Skip to main content Accessibility help
×
Home
Hostname: page-component-684899dbb8-bjz6k Total loading time: 0.342 Render date: 2022-05-21T13:55:42.288Z Has data issue: true Feature Flags: { "shouldUseShareProductTool": true, "shouldUseHypothesis": true, "isUnsiloEnabled": true, "useRatesEcommerce": false, "useNewApi": true }

Chapter 3 - Casual Paupers

from Part II - The City

Published online by Cambridge University Press:  02 November 2021

Alistair Robinson
Affiliation:
Birkbeck, University of London
Get access

Summary

London was a centre of vagrancy in the Victorian period. Its refuges, lodging-houses and workhouses ensured that large numbers of vagrants travelled to the capital, especially during the winter months when travelling on the open road could be difficult and dangerous. The first half of this chapter examines how these forms of relief structured the vagrants’ movement and resulted in what I call ‘metropolitan vagrancy’. This was a constrained form of movement, typically limited to the winter months, that was contoured by the resources that the vagrant poor were able to access and the mounting restrictions that were placed on them by the Poor Law. The second half examines an understudied depiction of homelessness that was, in part, a product of these restrictions: the queue outside the ‘casual’ or vagrant ward of the workhouse. This became an image that articulated anxieties about the difficult distinction between the deserving and undeserving poor, and also conveyed fears about the illiberality of the Poor Law and the potentially revolutionary response that it might provoke. This chapter examines works by Charles Dickens, Charles Kingsley and the painter Luke Fildes.

Type
Chapter
Information
Vagrancy in the Victorian Age
Representing the Wandering Poor in Nineteenth-Century Literature and Culture
, pp. 91 - 129
Publisher: Cambridge University Press
Print publication year: 2021

Access options

Get access to the full version of this content by using one of the access options below. (Log in options will check for institutional or personal access. Content may require purchase if you do not have access.)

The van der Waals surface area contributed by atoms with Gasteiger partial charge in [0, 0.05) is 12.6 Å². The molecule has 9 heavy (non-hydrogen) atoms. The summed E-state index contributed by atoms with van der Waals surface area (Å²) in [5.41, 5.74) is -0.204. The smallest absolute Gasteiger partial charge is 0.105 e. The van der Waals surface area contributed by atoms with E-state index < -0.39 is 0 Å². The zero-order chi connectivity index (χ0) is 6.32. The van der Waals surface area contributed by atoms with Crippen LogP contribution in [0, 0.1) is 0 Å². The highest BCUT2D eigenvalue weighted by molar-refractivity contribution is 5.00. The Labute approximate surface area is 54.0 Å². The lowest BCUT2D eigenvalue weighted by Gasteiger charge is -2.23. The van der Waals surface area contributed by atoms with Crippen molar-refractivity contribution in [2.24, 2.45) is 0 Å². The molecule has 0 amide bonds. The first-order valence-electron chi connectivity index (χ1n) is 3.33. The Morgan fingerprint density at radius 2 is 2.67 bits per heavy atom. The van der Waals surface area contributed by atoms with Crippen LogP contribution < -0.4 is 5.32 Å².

Save book to Kindle

To save this book to your Kindle, first ensure coreplatform@cambridge.org is added to your Approved Personal Document E-mail List under your Personal Document Settings on the Manage Your Content and Devices page of your Amazon account. Then enter the ‘name’ part of your Kindle email address below. Find out more about saving to your Kindle.

Note you can select to save to either the @free.kindle.com or @kindle.com variations. ‘@free.kindle.com’ emails are free but can only be saved to your device when it is connected to wi-fi. ‘@kindle.com’ emails can be delivered even when you are not connected to wi-fi, but note that service fees apply.

Find out more about the Kindle Personal Document Service.

  • Casual Paupers
  • Alistair Robinson, Birkbeck, University of London
  • Book: Vagrancy in the Victorian Age
  • Online publication: 02 November 2021
  • Chapter DOI: https://doi.org/10.1017/9781009019392.006
Available formats
×

Save book to Dropbox

To save content items to your account, please confirm that you agree to abide by our usage policies. If this is the first time you use this feature, you will be asked to authorise Cambridge Core to connect with your account. Find out more about saving content to Dropbox.

  • Casual Paupers
  • Alistair Robinson, Birkbeck, University of London
  • Book: Vagrancy in the Victorian Age
  • Online publication: 02 November 2021
  • Chapter DOI: https://doi.org/10.1017/9781009019392.006
Available formats
×

Save book to Google Drive

To save content items to your account, please confirm that you agree to abide by our usage policies. If this is the first time you use this feature, you will be asked to authorise Cambridge Core to connect with your account. Find out more about saving content to Google Drive.

  • Casual Paupers
  • Alistair Robinson, Birkbeck, University of London
  • Book: Vagrancy in the Victorian Age
  • Online publication: 02 November 2021
  • Chapter DOI: https://doi.org/10.1017/9781009019392.006
Available formats
×